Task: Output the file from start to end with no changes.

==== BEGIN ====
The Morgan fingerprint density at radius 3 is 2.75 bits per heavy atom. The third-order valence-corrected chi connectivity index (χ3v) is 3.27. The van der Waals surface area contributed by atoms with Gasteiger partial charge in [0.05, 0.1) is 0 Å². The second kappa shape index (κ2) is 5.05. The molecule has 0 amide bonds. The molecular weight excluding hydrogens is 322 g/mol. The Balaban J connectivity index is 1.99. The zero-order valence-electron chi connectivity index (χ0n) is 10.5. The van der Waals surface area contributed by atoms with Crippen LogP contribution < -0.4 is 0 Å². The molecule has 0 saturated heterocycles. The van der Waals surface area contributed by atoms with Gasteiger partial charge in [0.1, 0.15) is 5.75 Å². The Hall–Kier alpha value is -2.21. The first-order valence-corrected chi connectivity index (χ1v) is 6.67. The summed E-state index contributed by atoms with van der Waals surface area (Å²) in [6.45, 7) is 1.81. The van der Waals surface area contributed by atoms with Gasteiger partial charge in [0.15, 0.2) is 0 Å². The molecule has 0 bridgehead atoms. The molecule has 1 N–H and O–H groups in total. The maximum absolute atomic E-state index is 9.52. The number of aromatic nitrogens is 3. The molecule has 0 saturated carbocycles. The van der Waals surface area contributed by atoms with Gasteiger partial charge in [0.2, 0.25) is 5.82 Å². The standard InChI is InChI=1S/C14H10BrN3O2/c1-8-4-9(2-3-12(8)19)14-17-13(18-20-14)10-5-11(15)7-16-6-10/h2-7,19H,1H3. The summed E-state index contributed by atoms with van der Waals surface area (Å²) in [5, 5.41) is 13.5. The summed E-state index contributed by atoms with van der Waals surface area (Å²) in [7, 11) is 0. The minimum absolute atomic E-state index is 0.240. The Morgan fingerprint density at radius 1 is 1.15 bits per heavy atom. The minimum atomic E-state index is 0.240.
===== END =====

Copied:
The Morgan fingerprint density at radius 3 is 2.75 bits per heavy atom. The third-order valence-corrected chi connectivity index (χ3v) is 3.27. The van der Waals surface area contributed by atoms with Gasteiger partial charge in [0.05, 0.1) is 0 Å². The second kappa shape index (κ2) is 5.05. The molecule has 0 amide bonds. The molecular weight excluding hydrogens is 322 g/mol. The Balaban J connectivity index is 1.99. The zero-order valence-electron chi connectivity index (χ0n) is 10.5. The van der Waals surface area contributed by atoms with Crippen LogP contribution < -0.4 is 0 Å². The molecule has 0 saturated heterocycles. The van der Waals surface area contributed by atoms with Gasteiger partial charge in [0.1, 0.15) is 5.75 Å². The Hall–Kier alpha value is -2.21. The first-order valence-corrected chi connectivity index (χ1v) is 6.67. The summed E-state index contributed by atoms with van der Waals surface area (Å²) in [6.45, 7) is 1.81. The van der Waals surface area contributed by atoms with Gasteiger partial charge in [0.15, 0.2) is 0 Å². The molecule has 0 bridgehead atoms. The molecule has 1 N–H and O–H groups in total. The maximum absolute atomic E-state index is 9.52. The number of aromatic nitrogens is 3. The molecule has 0 saturated carbocycles. The van der Waals surface area contributed by atoms with Gasteiger partial charge in [0.2, 0.25) is 5.82 Å². The standard InChI is InChI=1S/C14H10BrN3O2/c1-8-4-9(2-3-12(8)19)14-17-13(18-20-14)10-5-11(15)7-16-6-10/h2-7,19H,1H3. The summed E-state index contributed by atoms with van der Waals surface area (Å²) in [5, 5.41) is 13.5. The summed E-state index contributed by atoms with van der Waals surface area (Å²) in [7, 11) is 0. The minimum absolute atomic E-state index is 0.240. The Morgan fingerprint density at radius 1 is 1.15 bits per heavy atom. The minimum atomic E-state index is 0.240.